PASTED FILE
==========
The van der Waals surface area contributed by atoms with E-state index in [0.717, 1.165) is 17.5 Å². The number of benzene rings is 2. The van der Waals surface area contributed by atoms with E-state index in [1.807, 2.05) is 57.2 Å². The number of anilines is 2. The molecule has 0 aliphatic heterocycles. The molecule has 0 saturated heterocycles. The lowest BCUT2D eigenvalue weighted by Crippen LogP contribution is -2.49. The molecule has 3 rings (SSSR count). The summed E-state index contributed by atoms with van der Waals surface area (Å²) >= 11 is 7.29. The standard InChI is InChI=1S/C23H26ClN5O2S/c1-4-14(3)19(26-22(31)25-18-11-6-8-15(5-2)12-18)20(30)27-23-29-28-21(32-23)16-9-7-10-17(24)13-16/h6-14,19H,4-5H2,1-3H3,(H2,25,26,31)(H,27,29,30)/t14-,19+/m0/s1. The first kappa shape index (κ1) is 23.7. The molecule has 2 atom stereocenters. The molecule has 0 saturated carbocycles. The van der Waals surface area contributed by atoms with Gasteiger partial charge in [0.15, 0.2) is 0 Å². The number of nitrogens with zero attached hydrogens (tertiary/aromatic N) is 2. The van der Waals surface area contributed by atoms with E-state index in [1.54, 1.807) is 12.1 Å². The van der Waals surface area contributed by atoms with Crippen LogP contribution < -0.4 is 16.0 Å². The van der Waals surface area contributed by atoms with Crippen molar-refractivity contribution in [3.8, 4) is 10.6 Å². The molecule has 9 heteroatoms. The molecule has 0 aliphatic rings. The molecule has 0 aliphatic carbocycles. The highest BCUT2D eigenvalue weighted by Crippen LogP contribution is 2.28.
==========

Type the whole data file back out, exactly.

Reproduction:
The van der Waals surface area contributed by atoms with E-state index in [0.717, 1.165) is 17.5 Å². The number of benzene rings is 2. The van der Waals surface area contributed by atoms with E-state index in [1.807, 2.05) is 57.2 Å². The number of anilines is 2. The molecule has 0 aliphatic heterocycles. The molecule has 0 saturated heterocycles. The lowest BCUT2D eigenvalue weighted by Crippen LogP contribution is -2.49. The molecule has 3 rings (SSSR count). The summed E-state index contributed by atoms with van der Waals surface area (Å²) >= 11 is 7.29. The standard InChI is InChI=1S/C23H26ClN5O2S/c1-4-14(3)19(26-22(31)25-18-11-6-8-15(5-2)12-18)20(30)27-23-29-28-21(32-23)16-9-7-10-17(24)13-16/h6-14,19H,4-5H2,1-3H3,(H2,25,26,31)(H,27,29,30)/t14-,19+/m0/s1. The first kappa shape index (κ1) is 23.7. The molecule has 2 atom stereocenters. The molecule has 0 saturated carbocycles. The van der Waals surface area contributed by atoms with Gasteiger partial charge in [0.15, 0.2) is 0 Å². The number of nitrogens with zero attached hydrogens (tertiary/aromatic N) is 2. The van der Waals surface area contributed by atoms with E-state index in [1.54, 1.807) is 12.1 Å². The van der Waals surface area contributed by atoms with Crippen LogP contribution < -0.4 is 16.0 Å². The van der Waals surface area contributed by atoms with Crippen molar-refractivity contribution in [3.8, 4) is 10.6 Å². The molecule has 9 heteroatoms. The molecule has 0 aliphatic rings. The molecule has 0 aliphatic carbocycles. The highest BCUT2D eigenvalue weighted by Crippen LogP contribution is 2.28.